The NHL Is Paying Off for Rogers Communications Inc.
Rogers Communications Inc. (TSX:RCI.B)(NYSE:RCI) recently reported surprisingly stronger-than-expected second-quarter results. This was after the company overcame weaker year-over-year profitability in its key wireless and cable segments to still grow its adjusted operating profit by 2% over last year’s second quarter.
The surprising driver of this growth was the company’s media segment, which scored a 67% increase in profitability largely due to the company’s recent NHL licensing agreement.
More cord cutting
Like most traditional telecom companies, Rogers Communications is facing strong headwinds from customers cutting the cords on their cable and home phones. This had a noticeable impact on the company’s cable segment, which was only able to muster roughly flat year-over-year revenue, while operating profit slipped 2%.
The cause was customers who continued to pull the plug on traditional services — Rogers’ television revenue fell 3% while phone revenue fell 5%. If it weren’t for strong internet sales, which were up 5% year-over-year, the company’s cable segment would have suffered an even worse fate from all of the cord cutting.
In addition to shifting their viewing online, Rogers’ customers are also swapping out their home phone for wireless devises. This led to a 6% surge in wireless sales for the company during the quarter. Rogers invested heavily in the segment during the quarter to subsidize smartphone upgrades for its customers, which resulted in relatively flat profitability. However, this investment is expected to yield stronger customer retention and increased data usage, which should improve profitability over the long term.
Content is still king
While Rogers is working to overcome shifting consumer preferences in its wireless and cable divisions, there is one area where its customers’ preferences haven’t changed and that’s a desire to watch live sports. That drove a 23% surge in the company’s media segment revenue, along with a 67% increase in segment profit over last year’s second quarter. It’s a surge the company attributes primarily to its exclusive NHL agreement. However, the company also experienced growth at Sportsnet and the Toronto Blue Jays, both of which feed into consumer demand for live sports content.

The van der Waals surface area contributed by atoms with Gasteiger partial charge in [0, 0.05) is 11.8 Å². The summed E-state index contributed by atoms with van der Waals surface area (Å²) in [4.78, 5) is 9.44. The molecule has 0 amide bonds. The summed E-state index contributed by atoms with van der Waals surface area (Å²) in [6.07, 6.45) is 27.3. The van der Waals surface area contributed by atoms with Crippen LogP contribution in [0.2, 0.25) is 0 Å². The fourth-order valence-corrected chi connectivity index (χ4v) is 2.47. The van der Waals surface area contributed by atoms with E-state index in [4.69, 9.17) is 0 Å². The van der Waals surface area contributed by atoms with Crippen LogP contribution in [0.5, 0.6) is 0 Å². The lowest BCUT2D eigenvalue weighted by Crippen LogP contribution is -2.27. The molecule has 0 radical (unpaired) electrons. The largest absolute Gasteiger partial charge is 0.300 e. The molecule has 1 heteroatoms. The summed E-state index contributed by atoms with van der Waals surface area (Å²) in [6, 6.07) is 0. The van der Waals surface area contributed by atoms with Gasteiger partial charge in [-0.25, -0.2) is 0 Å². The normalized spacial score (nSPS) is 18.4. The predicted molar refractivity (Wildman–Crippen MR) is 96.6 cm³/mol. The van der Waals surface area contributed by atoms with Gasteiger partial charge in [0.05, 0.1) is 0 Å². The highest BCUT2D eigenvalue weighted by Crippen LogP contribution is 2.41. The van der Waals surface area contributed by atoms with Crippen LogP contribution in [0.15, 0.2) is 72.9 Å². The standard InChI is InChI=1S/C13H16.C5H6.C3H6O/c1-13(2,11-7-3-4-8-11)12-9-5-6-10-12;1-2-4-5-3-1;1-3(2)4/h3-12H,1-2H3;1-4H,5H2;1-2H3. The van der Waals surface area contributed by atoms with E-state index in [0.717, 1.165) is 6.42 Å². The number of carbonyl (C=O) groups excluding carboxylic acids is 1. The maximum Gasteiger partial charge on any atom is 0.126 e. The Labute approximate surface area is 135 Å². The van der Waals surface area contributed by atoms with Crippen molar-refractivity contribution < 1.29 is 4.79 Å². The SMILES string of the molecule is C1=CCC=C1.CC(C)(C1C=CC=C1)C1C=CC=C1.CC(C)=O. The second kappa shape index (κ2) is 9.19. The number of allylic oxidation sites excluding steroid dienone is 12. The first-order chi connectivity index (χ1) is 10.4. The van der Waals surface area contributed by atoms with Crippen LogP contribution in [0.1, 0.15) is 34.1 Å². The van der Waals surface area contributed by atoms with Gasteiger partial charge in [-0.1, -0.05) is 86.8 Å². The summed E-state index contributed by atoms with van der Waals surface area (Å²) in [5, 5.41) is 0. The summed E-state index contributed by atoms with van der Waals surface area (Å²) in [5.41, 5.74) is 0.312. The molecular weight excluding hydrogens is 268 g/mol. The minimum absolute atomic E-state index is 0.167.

Rogers specifically pointed out that the media segment’s second-quarter financial windfall was driven by revenue from the NHL agreement, especially from playoff games that occurred during the quarter. These playoff games commanded a premium in advertising revenue, as viewers were glued to the games and associated content.
Further, because fans prefer to watch sports live, they weren’t able to skip the commercials. Rogers’ access to exclusive sports content also helped to boost subscriptions of the company’s Sportsnet properties as the only way for fans to tune into most of the games and content is to be a subscriber. In other words, while Rogers’ customers might be cutting the cable cord, they aren’t cutting out live sports.
While Rogers is feeling the impact as more customers cut the cord on cable and their home phone, the company isn’t letting that hurt growth. Instead, the company’s diversification strategy is paying off as it’s seeing growth in its wireless and media segments as it’s shifting its investment to capture consumer demand elsewhere.
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Fool contributor Matt DiLallo owns shares of Rogers Communications. Rogers is a recommendation of Stock Advisor Canada and Pro Canada.
Rogers Communications Inc. (TSX:RCI.B)(NYSE:RCI) recently reported surprisingly stronger-than-expected second-quarter results. This was after the company overcame weaker year-over-year profitability in its key wireless and cable segments to still grow its adjusted operating profit by 2% over last year?s second quarter.
The surprising driver of this growth was the company?s media segment, which scored a 67% increase in profitability largely due to the company?s recent NHL licensing agreement.
More cord cutting
Like most traditional telecom companies, Rogers Communications is facing strong headwinds from customers cutting the cords on their cable and home phones. This had a noticeable impact on the company?s cable segment, which…